Ronnie Dunn’s Country This: What Is ‘Country’?
Ronnie Dunn is a country music legend with as many awards under his belt as road miles. Twice a month he’ll provide his thoughts on country music, the music industry, or life as he sees it in a feature called Ronnie Dunn’s Country This, exclusively on Taste of Country.
My dad was a diehard country music guy … West Texas oilfield hand. He dreamed of being another Hank Williams. If music didn’t have a fiddle or steel guitar in it, it wasn’t country and wasn’t played in our house. Hank was as much a pop star as he was country. A lot of people forget that. He pushed the limits in life and with his music, but there was this thread of down-home, honest sensibility that ran through his songs and shows.
As a teenager, if I wanted to listen to Hendrix, the Beatles, Stones or Zeppelin I had to take it somewhere else. I wanted to look and dress like those guys. In many ways, they ushered in and/or represented social change. Change is always met with resistance, but if there is one fixed dynamic in life … it’s change.
Music was the air that I breathed — still pretty much is. TV was a good place to hear music, but radio was the 500-pound guerrilla. It seems like it was always around. It was ubiquitous (easy to get to). There was a radio in every car and truck. Music was available, readily accessible and free to the listener. Now, it’s available at the push of a button on our computers and our phones. It’s more “everywhere” than it ever was.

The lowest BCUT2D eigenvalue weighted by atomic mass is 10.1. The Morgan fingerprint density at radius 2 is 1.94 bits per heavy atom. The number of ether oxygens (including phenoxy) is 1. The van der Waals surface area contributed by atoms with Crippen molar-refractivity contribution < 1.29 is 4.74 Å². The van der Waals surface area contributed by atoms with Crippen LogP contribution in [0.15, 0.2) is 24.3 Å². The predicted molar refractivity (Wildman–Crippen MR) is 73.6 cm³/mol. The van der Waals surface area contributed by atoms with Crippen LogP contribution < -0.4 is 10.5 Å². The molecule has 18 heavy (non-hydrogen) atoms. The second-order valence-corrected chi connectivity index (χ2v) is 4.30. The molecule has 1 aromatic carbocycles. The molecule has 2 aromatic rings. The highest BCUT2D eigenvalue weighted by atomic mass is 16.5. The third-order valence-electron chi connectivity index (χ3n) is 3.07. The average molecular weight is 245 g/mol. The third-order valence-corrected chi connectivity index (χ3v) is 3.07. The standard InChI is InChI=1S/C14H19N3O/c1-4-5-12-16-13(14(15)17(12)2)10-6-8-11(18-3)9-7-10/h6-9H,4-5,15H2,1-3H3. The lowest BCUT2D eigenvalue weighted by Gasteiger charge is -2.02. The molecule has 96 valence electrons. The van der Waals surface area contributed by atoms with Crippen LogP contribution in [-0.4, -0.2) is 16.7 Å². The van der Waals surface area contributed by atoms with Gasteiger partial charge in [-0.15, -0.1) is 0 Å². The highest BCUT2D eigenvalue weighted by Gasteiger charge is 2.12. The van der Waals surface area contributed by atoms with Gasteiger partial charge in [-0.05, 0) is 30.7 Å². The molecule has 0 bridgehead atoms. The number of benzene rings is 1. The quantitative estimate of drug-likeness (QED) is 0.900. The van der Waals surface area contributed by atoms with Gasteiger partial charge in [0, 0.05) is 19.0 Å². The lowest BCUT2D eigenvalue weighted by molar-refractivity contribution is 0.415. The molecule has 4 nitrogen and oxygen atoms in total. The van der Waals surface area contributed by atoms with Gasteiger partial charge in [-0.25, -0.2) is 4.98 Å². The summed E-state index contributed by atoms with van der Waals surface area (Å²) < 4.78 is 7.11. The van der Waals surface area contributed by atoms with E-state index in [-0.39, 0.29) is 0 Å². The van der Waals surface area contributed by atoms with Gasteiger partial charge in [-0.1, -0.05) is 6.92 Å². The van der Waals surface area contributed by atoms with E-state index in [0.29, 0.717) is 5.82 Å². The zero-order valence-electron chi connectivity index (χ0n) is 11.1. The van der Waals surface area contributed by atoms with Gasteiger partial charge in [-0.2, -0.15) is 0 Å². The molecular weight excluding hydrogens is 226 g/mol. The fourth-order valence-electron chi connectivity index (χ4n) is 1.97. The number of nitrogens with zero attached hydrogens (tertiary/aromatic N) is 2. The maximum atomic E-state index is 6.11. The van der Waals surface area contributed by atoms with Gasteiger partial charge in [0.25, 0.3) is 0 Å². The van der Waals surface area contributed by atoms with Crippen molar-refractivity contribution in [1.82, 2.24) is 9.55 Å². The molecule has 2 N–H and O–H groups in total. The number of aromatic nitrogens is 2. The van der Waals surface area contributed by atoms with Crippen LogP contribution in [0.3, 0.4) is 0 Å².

I’m repeatedly asked why country music isn’t “country” anymore, but that very question has been asked since someone tagged the genre “COUNTRY” … my math is bad, what — three, maybe four generations ago? Cash was as rock as he was country. One of his many successful career defining songs was the Trent Reznor song ‘Hurt.’
I think, maybe, it’s ultimately about lifestyle? It defines, in many ways, who we are, what we believe in, how we choose to live our lives down to the clothes we wear and the people that we work and hang out with.
I read not long ago that the last thing that a conquered society or people give up is their music. It’s an innate core expression of who we are.
So, what makes a song “country”?
Peace, Love and Country Music,
Ronnie Dunn was part of Brooks and Dunn for more than 20 years before embarking into a solo career in 2011. As a duo, Brooks and Dunn won more CMA and ACM Awards than any other act in country music history, including four Entertainer of the Year awards. Dunn is currently working on a new album, the follow-up to the 2011 self-titled project that featured the Grammy-nominated single ‘Cost of Livin” (buy it here). All opinions expressed here are that of Ronnie Dunn himself.